Wetlands

, Volume 30, Issue 5, pp 915–928 | Cite as

Influences of Design and Landscape Placement Parameters on Amphibian Abundance in Constructed Wetlands

  • Christopher D. Shulse
  • Raymond D. Semlitsch
  • Kathleen M. Trauth
  • Arnold D. Williams
Article

Abstract

As natural wetlands disappear, constructed wetlands may play vital roles in amphibian conservation. However, previous investigations have concluded that artificial wetlands do not adequately replace lost wildlife habitat. Nevertheless, constructed wetlands serve as breeding habitat for amphibians where extensive natural wetland loss has occurred. To investigate the roles of engineered wetland features on amphibian abundance, we surveyed 49 constructed wetlands throughout northern Missouri. Cricket frogs (Acris crepitans), bullfrogs (Lithobates catesbeianus), and leopard frogs (Lithobates blairi/sphenocephalus complex) each occurred in over 80% of surveyed wetlands. Salamanders and hylid frogs were rarely encountered. We used an information theoretic approach to examine relationships between individual species and habitat features associated with wetland designs and placements. We found that models incorporating design features of open water ponds best explained abundances of most commonly encountered species. At the placement level, models that included nearby aquatic habitat ranked highest for common species. Salamanders and most hylid frogs responded positively to aquatic vegetative cover but negatively to fish abundance and anthropogenic disturbance-related features in the landscape. Our results indicate that to be effective amphibian conservation tools, constructed wetlands should be fish-free, heavily vegetated, include shallows, and placed within areas of low anthropogenic disturbance.

Keywords

Amphibian conservation Compensatory mitigation Artificial ponds Anthropogenic disturbance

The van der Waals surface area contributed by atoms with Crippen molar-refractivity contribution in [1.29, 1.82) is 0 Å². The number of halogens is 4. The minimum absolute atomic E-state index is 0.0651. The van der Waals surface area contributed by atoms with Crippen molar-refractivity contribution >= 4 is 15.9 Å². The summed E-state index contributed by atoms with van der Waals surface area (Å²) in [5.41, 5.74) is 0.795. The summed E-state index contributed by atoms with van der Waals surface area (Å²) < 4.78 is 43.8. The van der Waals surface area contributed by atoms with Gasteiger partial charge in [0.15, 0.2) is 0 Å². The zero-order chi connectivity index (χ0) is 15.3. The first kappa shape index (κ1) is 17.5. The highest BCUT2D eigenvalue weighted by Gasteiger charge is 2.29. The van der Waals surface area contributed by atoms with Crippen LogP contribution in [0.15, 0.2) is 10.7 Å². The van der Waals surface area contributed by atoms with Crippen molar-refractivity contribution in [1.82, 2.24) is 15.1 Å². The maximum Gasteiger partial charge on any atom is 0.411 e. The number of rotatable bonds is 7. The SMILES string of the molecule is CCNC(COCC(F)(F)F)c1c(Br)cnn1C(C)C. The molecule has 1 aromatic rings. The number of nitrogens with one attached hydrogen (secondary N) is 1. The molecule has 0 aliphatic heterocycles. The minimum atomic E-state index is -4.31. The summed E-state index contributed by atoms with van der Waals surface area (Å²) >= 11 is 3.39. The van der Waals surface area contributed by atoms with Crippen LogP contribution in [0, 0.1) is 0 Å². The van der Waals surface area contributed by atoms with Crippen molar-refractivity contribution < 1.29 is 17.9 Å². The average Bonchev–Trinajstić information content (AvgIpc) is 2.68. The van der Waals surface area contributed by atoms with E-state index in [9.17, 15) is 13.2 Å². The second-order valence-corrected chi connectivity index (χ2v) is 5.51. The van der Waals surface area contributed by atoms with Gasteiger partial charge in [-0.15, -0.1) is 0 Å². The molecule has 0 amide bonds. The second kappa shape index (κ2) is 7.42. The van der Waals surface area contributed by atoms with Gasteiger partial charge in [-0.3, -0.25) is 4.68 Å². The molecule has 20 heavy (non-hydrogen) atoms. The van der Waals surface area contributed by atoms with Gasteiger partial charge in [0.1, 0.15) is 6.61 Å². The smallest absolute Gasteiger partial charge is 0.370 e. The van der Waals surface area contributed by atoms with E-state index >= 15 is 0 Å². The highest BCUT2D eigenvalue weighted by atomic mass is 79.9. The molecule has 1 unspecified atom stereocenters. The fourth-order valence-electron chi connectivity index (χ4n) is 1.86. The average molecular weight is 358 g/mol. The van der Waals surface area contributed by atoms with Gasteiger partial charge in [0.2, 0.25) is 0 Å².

Notes

Acknowledgments

We thank the staff of the Missouri Department of Transportation, Missouri Department of Conservation, University of Missouri Division of Biological Sciences, and University of Missouri Department of Civil and Environmental Engineering, especially Gene Gardner, Jeff Briggler, Gayle Unruh, and Buck Brooks. Tracy Rittenhouse, Bethany Williams, Julia Earl, William Peterman, and three anonymous reviewers provided insightful comments on this manuscript. Dana Drake and Andrea Drayer provided dedicated service in the field. United States Environmental Protection Agency Region VII Wetland Development Grant CD-98769101-0 funded this project. We worked under Missouri Department of Conservation Wildlife Collector’s Permit 13024 and University of Missouri Animal Care and Use Protocol 4189.

Supplementary material

13157_2010_69_MOESM1_ESM.doc (117 kb)
Online Resource Table 1 Surveyed wetlands and characteristics. Temporary wetlands are in bold (DOC 117 kb).
13157_2010_69_MOESM2_ESM.doc (178 kb)
Online Resource Fig. 1 Locations of surveyed wetlands in northern Missouri. Some dots represent 2 wetlands due to proximity (DOC 178 kb).

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Copyright information

© Society of Wetland Scientists 2010

Authors and Affiliations

  • Christopher D. Shulse
    • 1
    • 2
  • Raymond D. Semlitsch
    • 2
  • Kathleen M. Trauth
    • 3
  • Arnold D. Williams
    • 1
  1. 1.Missouri Department of TransportationHannibalUSA
  2. 2.Division of Biological SciencesUniversity of MissouriColumbiaUSA
  3. 3.Department of Civil and Environmental EngineeringUniversity of MissouriColumbiaUSA

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